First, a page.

Dear colleagues,

Further to Patrick's announcement, I should like to add a word on the background of this initiative. 

The work Patrick has done here on the SARIT collection is conceptually very important. I consider it a move in a direction that will become an essential component of the way we all work in the longer-term future, and it will help us all to be better indologists.  But at the moment, the interfaces are pretty hard for people who are not into computing, or who haven't thought about Revision Control Systems (RCS) before. 

A glance at the Wikipedia page, Revision Control, shows an image that will be familiar to those engaged in critical editing: a stemma.  And that's what this is all about.  Textual criticism is all about reconstructing a stemma of descent from an archetype in the past.  What Revision Control programs do is to capture the stemma of texts as they evolve from the present into the future.  Effectively, they make the stemma explicit as a text is written, rewritten, expanded, edited, and so forth.

In the SARIT case, we have been concerned about how to capture version information.  Let's say we put up a text of the Bhagavadgītā.  We type it from the Pune edition, and we try hard to be accurate, and we put a nice fat TEI header at the top of the file saying exactly what edition we've used, what we've done to the text, who we are, what the date is, and so forth.  It's a new edition, and electronic one, properly documented, with a pedigree. 

Lets say you download it, and add markup (TEI, naturally) to all the dialogues, so that it is explicit whether Kṛṣṇa or Arjuna is speaking, because you want to study whether their speech patterns are different (or whatever).  Now your personal copy of the e-gita is enriched.  You want to deposit your enriched copy back with SARIT.   We want to receive it.

Let's say a third person also takes a copy of the Gītā from SARIT, the original un-marked-up one.  That person finds lots of typos, and corrects them.  Version 3 of the text now has a better-quality Sanskrit text.  The corrector wants to deposit this new differently-enriched version back with SARIT too.   We want to receive it.  And wouldn't it be nice if the corrected Sanskrit could be merged back into the interlocutor-marked-up one. 

Now you see the problem.  We have two derivative e-texts of the same underlying "work."  Both are accurate, both deserve to be in SARIT.  It could easily become a nightmare of colliding versions, all good but in different ways.

What Patrick has put in place is a system that elegantly copes with this problem.  Versions of e-texts are stored in the GIT version-control system.  The powerful and complex GIT software makes it possible to see exactly what has happened to the e-text, and to check out particular versions, merge or separate versions, and so forth.   Versions can be viewed simply as parallel colour-coded texts (like this or this), or in more complicated graphical ways, when one wants to get an overview of complex changes (like this or this).  There are numerous front-ends to GIT that display the underlying textual variations in different ways.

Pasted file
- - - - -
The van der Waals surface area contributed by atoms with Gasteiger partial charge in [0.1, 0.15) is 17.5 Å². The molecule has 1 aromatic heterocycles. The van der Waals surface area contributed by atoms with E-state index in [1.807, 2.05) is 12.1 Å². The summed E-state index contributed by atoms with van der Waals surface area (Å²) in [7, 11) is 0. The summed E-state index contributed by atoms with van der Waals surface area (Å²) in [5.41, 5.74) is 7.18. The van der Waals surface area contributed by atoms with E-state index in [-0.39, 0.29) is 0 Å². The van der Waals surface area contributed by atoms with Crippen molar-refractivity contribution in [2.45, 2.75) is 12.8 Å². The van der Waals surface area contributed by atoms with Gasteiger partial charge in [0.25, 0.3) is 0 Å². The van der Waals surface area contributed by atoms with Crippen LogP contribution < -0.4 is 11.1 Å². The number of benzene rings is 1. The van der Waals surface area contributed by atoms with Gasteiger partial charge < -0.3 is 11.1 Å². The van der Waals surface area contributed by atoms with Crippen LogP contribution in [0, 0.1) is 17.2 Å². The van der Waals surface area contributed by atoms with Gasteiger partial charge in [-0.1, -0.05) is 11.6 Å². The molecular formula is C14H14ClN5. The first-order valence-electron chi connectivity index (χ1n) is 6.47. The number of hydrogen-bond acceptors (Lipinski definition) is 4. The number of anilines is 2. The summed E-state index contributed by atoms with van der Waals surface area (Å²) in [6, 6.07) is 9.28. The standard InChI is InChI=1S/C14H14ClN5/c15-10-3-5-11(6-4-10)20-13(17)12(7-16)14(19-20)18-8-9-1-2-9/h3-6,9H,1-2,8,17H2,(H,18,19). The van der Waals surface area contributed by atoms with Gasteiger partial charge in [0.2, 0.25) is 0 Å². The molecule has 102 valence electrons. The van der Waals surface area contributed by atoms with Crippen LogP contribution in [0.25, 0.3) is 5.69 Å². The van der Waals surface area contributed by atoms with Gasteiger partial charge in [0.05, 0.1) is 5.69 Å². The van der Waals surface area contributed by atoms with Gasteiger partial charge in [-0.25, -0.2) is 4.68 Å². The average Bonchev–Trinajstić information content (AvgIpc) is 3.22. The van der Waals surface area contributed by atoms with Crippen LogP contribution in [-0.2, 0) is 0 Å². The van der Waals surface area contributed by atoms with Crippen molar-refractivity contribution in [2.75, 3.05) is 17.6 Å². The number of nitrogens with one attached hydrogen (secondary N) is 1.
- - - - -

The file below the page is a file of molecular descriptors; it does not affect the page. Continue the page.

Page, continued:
We are just at the beginning with this, and we know that the systems have to get more user-friendly if they are to be widely adopted by scholars who focus on philological matters first and foremost.  The goal is to provide the kind of textual security that a traditional critical edition gives, but in the electronic world.  Texts from SARIT will be well-defined textual objects whose identity and sources are explicitly documented and whose evolution - for evolution is inevitable - is also explicitly documented and made transparent.   When someone needs to cite an e-text in their research, they can look forward in the future to having something clearly defined to which they can refer in concrete terms, and that is worthy of a dignified footnote.


On 1 June 2011 13:26, patrick mc allister <> wrote:
Dear colleagues,

the e-texts included in SARIT (Search and Retrieval of Indic Texts,, are now available in an online
repository that, so the hope of Dominik Wujastyk and myself, will make
the collaboration on the existing files and the addition of new files
to SARIT easier.

Please see
for a description of what this repository is and how it might be used.


patrick mc allister

long term email:
*current* office email:

Version: GnuPG v1.4.10 (GNU/Linux)